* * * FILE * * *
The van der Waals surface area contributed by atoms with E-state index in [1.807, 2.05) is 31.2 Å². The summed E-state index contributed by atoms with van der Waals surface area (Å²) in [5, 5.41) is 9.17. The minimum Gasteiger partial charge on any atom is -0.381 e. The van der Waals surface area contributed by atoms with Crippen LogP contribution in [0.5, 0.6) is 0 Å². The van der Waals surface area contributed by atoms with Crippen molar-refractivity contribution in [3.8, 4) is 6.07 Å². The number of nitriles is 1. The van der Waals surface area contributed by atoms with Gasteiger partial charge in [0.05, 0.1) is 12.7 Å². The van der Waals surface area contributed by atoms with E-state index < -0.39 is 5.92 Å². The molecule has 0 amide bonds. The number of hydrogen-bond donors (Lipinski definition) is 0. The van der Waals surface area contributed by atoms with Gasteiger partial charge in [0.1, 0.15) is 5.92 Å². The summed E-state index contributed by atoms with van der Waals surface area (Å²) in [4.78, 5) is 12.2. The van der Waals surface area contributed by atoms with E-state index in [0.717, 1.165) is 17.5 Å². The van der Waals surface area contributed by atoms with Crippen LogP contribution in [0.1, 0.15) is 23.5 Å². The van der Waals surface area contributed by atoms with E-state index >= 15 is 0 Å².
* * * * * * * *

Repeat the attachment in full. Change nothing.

The van der Waals surface area contributed by atoms with E-state index in [1.807, 2.05) is 31.2 Å². The summed E-state index contributed by atoms with van der Waals surface area (Å²) in [5, 5.41) is 9.17. The minimum Gasteiger partial charge on any atom is -0.381 e. The van der Waals surface area contributed by atoms with Crippen LogP contribution in [0.5, 0.6) is 0 Å². The van der Waals surface area contributed by atoms with Crippen molar-refractivity contribution in [3.8, 4) is 6.07 Å². The number of nitriles is 1. The van der Waals surface area contributed by atoms with Gasteiger partial charge in [0.05, 0.1) is 12.7 Å². The van der Waals surface area contributed by atoms with E-state index < -0.39 is 5.92 Å². The molecule has 0 amide bonds. The number of hydrogen-bond donors (Lipinski definition) is 0. The van der Waals surface area contributed by atoms with Gasteiger partial charge in [0.1, 0.15) is 5.92 Å². The summed E-state index contributed by atoms with van der Waals surface area (Å²) in [4.78, 5) is 12.2. The van der Waals surface area contributed by atoms with E-state index in [0.717, 1.165) is 17.5 Å². The van der Waals surface area contributed by atoms with Crippen LogP contribution in [0.1, 0.15) is 23.5 Å². The van der Waals surface area contributed by atoms with E-state index >= 15 is 0 Å².